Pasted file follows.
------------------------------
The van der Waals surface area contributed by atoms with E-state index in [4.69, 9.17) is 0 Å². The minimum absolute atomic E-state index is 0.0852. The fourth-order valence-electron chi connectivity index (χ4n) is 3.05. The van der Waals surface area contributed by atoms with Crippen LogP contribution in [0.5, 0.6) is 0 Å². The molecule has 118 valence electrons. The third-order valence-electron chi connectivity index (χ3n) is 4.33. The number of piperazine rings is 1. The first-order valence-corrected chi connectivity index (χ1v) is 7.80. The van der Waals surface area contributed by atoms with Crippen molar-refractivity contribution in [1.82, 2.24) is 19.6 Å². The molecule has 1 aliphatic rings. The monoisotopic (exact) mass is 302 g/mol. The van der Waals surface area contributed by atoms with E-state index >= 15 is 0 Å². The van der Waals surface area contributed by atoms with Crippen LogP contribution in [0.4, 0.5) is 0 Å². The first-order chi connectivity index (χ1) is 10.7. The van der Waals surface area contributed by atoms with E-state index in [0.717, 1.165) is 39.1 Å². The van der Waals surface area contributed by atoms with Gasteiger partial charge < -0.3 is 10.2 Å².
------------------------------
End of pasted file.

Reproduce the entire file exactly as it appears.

The van der Waals surface area contributed by atoms with E-state index in [4.69, 9.17) is 0 Å². The minimum absolute atomic E-state index is 0.0852. The fourth-order valence-electron chi connectivity index (χ4n) is 3.05. The van der Waals surface area contributed by atoms with Crippen LogP contribution in [0.5, 0.6) is 0 Å². The molecule has 118 valence electrons. The third-order valence-electron chi connectivity index (χ3n) is 4.33. The number of piperazine rings is 1. The first-order valence-corrected chi connectivity index (χ1v) is 7.80. The van der Waals surface area contributed by atoms with Crippen molar-refractivity contribution in [1.82, 2.24) is 19.6 Å². The molecule has 1 aliphatic rings. The monoisotopic (exact) mass is 302 g/mol. The van der Waals surface area contributed by atoms with E-state index >= 15 is 0 Å². The van der Waals surface area contributed by atoms with Crippen LogP contribution in [0.4, 0.5) is 0 Å². The first-order chi connectivity index (χ1) is 10.7. The van der Waals surface area contributed by atoms with E-state index in [0.717, 1.165) is 39.1 Å². The van der Waals surface area contributed by atoms with Gasteiger partial charge < -0.3 is 10.2 Å².